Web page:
BAQUBAH, Iraq – The enemy in Iraq has shown no qualms about using females to conduct attacks. In Diyala province alone there have been four female suicide bomb attacks since late November.
To help combat this threat, military policewomen with the 202nd Military Police Company conducted search-technique training with Iraqi policewomen, Feb. 16, at the Iraqi police headquarters in Baqubah, Iraq.
"One of the biggest issues we face is the cultural difference between the women here and the women in the States," explained Capt. Mary Newell, 202nd commander. "It is inappropriate for a male to search a female, or for a male to ask a female to lift her clothing up to look for weapons. In Baqubah, female suicide bombers are a new tactic of choice, and they have been targeting police and emergency response teams. Having female IPs to do the searches will help the situation and it also maintains the dignity of the females being searched."
The MPs taught their fellow female law enforcement agents how to properly search a female to find weapons or explosives, how to properly use a search wand, and how to react if something is found.
"I learned a lot from the training," said Sgt. Nahida Latif Aziz, a three-year IP veteran, through a translator. "I learned how to use the wand and how to put someone against the wall. I've never put someone on the ground and searched them before. We had never done that before in our training."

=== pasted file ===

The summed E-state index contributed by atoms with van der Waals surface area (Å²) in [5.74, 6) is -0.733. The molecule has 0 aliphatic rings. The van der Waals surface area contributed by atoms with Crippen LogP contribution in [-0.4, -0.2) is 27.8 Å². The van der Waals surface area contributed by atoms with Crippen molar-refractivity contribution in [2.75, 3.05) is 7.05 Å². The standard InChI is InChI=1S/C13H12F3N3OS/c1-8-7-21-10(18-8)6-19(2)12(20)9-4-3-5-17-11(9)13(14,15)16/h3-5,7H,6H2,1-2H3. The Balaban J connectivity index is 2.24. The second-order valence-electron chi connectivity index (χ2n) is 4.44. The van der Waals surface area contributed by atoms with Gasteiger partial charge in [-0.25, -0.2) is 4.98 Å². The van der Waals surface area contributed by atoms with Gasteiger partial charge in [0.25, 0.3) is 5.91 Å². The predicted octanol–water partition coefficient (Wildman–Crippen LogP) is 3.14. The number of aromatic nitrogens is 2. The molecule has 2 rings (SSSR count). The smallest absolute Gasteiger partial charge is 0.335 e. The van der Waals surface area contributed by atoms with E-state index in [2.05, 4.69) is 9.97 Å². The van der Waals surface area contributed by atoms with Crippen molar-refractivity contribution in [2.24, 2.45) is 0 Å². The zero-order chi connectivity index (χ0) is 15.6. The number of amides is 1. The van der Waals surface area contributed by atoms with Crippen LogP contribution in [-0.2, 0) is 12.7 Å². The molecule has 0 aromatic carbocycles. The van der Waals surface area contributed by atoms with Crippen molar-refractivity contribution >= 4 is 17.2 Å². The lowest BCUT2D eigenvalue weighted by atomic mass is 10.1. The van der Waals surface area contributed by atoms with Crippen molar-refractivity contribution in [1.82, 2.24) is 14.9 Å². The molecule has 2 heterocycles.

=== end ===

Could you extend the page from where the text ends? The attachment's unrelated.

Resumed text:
Col. Ali Sadon, Diyala director of IP training, said the Diyala IP chief wants to hire more females.
"We want to have female IPs at all the government buildings in Diyala," he said through a translator. "We use them to investigate houses where the only residents are female. We also use the female IPs to search females because the men cannot do those searches. They are also valuable at the prisons for when females come to visit their husbands and sons who have been detained. It's a good step in the right direction to train the IP females to help us."
One of the issues brought up during the training was that the female IPs do not have weapons.
"We should have weapons just like the men," Aziz said.
Sadon responded by noting that the Iraqi Ministry of the Interior recently reversed a decision made earlier this year that female IPs were not allowed to carry weapons, and the Diyala IP females will soon be issued weapons.
Throughout Iraq, there are approximately 78,000 IPs, around 1,000 of which are female. In Diyala province, there are approximately 17,500 IPs, of which 30 are female.
This work, MPs train female IPs on search techniques, by SSG Russell Bassett, identified by DVIDS, is free of known copyright restrictions under U.S. copyright law.